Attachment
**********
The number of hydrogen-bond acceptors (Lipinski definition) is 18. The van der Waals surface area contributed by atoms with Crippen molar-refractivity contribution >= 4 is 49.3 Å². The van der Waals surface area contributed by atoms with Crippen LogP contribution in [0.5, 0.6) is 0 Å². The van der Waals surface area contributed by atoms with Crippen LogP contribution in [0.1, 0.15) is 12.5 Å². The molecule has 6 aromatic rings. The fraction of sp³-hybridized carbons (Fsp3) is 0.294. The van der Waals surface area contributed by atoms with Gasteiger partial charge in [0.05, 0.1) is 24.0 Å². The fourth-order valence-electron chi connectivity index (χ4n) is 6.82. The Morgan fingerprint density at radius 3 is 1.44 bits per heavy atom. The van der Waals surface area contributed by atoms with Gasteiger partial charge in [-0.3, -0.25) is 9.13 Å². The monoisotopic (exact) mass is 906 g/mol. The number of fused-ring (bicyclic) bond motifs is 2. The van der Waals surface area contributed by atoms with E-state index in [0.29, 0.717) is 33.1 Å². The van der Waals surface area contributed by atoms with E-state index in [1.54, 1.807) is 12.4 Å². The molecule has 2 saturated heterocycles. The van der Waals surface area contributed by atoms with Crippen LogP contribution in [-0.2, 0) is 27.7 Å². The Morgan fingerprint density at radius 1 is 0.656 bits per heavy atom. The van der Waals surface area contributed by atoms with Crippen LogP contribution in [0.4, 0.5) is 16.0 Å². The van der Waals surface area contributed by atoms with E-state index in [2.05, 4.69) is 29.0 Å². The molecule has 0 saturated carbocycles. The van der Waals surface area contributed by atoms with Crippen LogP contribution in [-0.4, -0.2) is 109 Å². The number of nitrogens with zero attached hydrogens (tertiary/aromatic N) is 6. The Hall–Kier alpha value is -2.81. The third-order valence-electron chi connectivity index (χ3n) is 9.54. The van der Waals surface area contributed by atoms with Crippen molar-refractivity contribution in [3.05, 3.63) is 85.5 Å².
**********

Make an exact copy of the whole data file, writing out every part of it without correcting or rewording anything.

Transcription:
The number of hydrogen-bond acceptors (Lipinski definition) is 18. The van der Waals surface area contributed by atoms with Crippen molar-refractivity contribution >= 4 is 49.3 Å². The van der Waals surface area contributed by atoms with Crippen LogP contribution in [0.5, 0.6) is 0 Å². The van der Waals surface area contributed by atoms with Crippen LogP contribution in [0.1, 0.15) is 12.5 Å². The molecule has 6 aromatic rings. The fraction of sp³-hybridized carbons (Fsp3) is 0.294. The van der Waals surface area contributed by atoms with Gasteiger partial charge in [0.05, 0.1) is 24.0 Å². The fourth-order valence-electron chi connectivity index (χ4n) is 6.82. The Morgan fingerprint density at radius 3 is 1.44 bits per heavy atom. The van der Waals surface area contributed by atoms with Gasteiger partial charge in [-0.3, -0.25) is 9.13 Å². The monoisotopic (exact) mass is 906 g/mol. The number of fused-ring (bicyclic) bond motifs is 2. The van der Waals surface area contributed by atoms with E-state index in [0.29, 0.717) is 33.1 Å². The van der Waals surface area contributed by atoms with E-state index in [1.54, 1.807) is 12.4 Å². The molecule has 2 saturated heterocycles. The van der Waals surface area contributed by atoms with Crippen LogP contribution in [-0.2, 0) is 27.7 Å². The Morgan fingerprint density at radius 1 is 0.656 bits per heavy atom. The van der Waals surface area contributed by atoms with Crippen LogP contribution in [0.4, 0.5) is 16.0 Å². The van der Waals surface area contributed by atoms with E-state index in [2.05, 4.69) is 29.0 Å². The molecule has 0 saturated carbocycles. The van der Waals surface area contributed by atoms with Crippen LogP contribution in [-0.4, -0.2) is 109 Å². The number of nitrogens with zero attached hydrogens (tertiary/aromatic N) is 6. The Hall–Kier alpha value is -2.81. The third-order valence-electron chi connectivity index (χ3n) is 9.54. The van der Waals surface area contributed by atoms with Crippen molar-refractivity contribution in [3.05, 3.63) is 85.5 Å².